will have the chance to witness the results of this intriguing and
inspired collaboration now in progress. Sony Classical will release
the original soundtrack recording in October 2004, in its first
collaboration with Vangelis since the 2001 multimedia premiere of
his choral symphony Mythodea.
Vangelis began his musical career in Athens, Greece,
moving to Paris and London and recording what now totals over 40
highly acclaimed albums. But it was his 1981 Academy Award-winning,
multi-platinum score for Hugh Hudson’s Chariots of Fire that
catapulted Vangelis to worldwide renown and helped turn the low-budget
independent movie into a blockbuster. His subsequent score for Ridley
Scott’s Blade Runner has become, along with the film itself,
an all-time classic. His score for Scott’s exquisite 1492 – Conquest
of Paradise was certified gold and platinum in over 17 countries,
its main theme becoming the biggest-selling single in Germany’s
chart history. Vangelis also composed, produced and performed
the scores for Costa-Gavras’s Missing, Roger Donaldson’s
The Bounty, Roman Polanski’s Bitter Moon and Iannis
Even before these remarkable movies, Vangelis
was already working with some of the world’s most respected filmmakers,
most notably Frederick Rossif (L’Apocalypse des Animaux),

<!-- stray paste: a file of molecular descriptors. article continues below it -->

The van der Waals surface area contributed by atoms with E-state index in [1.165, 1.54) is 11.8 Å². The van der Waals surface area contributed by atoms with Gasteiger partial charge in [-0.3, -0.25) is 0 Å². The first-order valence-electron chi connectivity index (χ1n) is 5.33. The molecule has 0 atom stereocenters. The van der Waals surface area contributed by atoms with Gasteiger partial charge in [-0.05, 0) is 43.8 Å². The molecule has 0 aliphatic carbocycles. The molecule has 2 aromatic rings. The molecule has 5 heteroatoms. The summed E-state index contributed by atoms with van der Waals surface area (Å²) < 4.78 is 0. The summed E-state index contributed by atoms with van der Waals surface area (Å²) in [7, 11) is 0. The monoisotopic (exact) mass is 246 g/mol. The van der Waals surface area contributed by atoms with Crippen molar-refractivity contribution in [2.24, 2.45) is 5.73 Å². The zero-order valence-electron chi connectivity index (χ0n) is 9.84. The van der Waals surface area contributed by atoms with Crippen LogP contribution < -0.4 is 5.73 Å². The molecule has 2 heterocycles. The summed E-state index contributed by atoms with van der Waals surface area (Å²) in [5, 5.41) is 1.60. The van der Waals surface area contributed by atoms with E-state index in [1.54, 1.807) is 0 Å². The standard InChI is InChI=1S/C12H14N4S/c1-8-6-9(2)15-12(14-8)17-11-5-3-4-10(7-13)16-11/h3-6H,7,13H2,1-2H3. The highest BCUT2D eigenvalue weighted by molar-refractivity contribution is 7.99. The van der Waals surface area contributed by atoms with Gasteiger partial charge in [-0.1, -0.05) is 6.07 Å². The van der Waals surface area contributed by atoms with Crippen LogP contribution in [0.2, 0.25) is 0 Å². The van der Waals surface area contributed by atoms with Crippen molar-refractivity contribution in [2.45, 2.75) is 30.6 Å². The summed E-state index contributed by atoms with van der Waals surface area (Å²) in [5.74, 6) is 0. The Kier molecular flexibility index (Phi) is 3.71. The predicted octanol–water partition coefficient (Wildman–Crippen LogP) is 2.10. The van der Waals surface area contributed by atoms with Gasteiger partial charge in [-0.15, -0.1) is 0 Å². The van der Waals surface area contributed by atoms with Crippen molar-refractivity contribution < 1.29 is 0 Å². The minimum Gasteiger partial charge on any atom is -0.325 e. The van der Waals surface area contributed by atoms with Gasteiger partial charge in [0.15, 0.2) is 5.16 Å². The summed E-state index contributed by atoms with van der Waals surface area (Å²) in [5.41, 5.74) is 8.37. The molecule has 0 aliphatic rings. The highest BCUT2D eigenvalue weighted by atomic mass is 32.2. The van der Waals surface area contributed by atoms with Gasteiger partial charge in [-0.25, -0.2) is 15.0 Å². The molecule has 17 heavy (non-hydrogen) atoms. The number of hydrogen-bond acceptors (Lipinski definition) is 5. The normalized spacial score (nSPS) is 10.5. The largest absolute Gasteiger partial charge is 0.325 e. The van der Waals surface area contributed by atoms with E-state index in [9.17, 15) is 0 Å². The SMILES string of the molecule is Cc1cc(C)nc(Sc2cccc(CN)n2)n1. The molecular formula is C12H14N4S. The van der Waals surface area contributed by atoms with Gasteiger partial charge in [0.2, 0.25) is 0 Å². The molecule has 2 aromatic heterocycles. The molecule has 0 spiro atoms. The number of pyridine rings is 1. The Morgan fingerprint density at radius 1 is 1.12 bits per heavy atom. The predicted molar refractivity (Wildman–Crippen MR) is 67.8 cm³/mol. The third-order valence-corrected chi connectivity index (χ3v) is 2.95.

Koreyoshi Kurahara (Antarctica), Jacques Cousteau (We
Cannot Permit) and Carl Sagan (the Cosmos series for
television). He has written original music for two Royal Ballet
productions at London’s Covent Garden, four ancient classic Greek
plays featuring Irene Papas, Olympic events for both Australia and
Greece, and the 1997 International Association of Athletics Federation’s
Opening Ceremonies, which he also conceived and directed. His 2002
FIFA World Cup Anthem won the Recording Industry Association of
Japan’s International Song of the Year Award.
His 2001 choral symphony Mythodea, featuring
Kathleen Battle, Jessye Norman, full orchestra and 120-voice choir,
was aired by television stations around the world, while NASA chose
the music to accompany its Mars Odyssey Mission. Sony Classical
released the audio recording of Mythodea on CD and, on DVD,
a film of the dramatic outdoor Athens concert at the Olympian Temple
of Jupiter – the first major concert ever to take place on this
In addition to winning an Oscar, Echo, Golden Lion,
Max Steiner, Apollo, IFPI and other awards throughout his career,
Vangelis has received the titles Chevalier de l’Ordre des Arts
et des Lettres and the title of Chevalier de la Légion
d’Honneur of the French Republic. The International Astronomical
Union named a small planet Vangelis in his honor. And NASA presented
him with their 2003 Public Service Medal, one of the highest honors
the space agency confers upon a non-government individual.
GARY POWELL (Stunt Coordinator) began his